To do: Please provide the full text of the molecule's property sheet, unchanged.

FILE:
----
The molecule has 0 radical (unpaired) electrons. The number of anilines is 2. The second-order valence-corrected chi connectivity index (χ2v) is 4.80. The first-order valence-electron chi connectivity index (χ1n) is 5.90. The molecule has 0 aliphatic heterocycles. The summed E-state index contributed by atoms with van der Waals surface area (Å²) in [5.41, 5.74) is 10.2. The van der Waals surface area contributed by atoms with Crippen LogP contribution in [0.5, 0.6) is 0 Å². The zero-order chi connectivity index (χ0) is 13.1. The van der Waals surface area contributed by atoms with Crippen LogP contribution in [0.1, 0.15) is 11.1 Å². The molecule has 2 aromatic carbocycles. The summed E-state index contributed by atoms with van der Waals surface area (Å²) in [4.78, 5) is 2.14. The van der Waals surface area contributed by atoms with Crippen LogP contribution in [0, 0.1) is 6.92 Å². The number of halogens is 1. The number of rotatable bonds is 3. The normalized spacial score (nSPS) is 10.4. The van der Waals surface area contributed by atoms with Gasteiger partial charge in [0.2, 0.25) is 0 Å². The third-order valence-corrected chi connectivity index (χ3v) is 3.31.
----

The molecule has 0 radical (unpaired) electrons. The number of anilines is 2. The second-order valence-corrected chi connectivity index (χ2v) is 4.80. The first-order valence-electron chi connectivity index (χ1n) is 5.90. The molecule has 0 aliphatic heterocycles. The summed E-state index contributed by atoms with van der Waals surface area (Å²) in [5.41, 5.74) is 10.2. The van der Waals surface area contributed by atoms with Crippen LogP contribution in [0.5, 0.6) is 0 Å². The zero-order chi connectivity index (χ0) is 13.1. The van der Waals surface area contributed by atoms with Crippen LogP contribution in [0.1, 0.15) is 11.1 Å². The molecule has 2 aromatic carbocycles. The summed E-state index contributed by atoms with van der Waals surface area (Å²) in [4.78, 5) is 2.14. The van der Waals surface area contributed by atoms with Crippen LogP contribution in [0, 0.1) is 6.92 Å². The number of halogens is 1. The number of rotatable bonds is 3. The normalized spacial score (nSPS) is 10.4. The van der Waals surface area contributed by atoms with Gasteiger partial charge in [0.2, 0.25) is 0 Å². The third-order valence-corrected chi connectivity index (χ3v) is 3.31.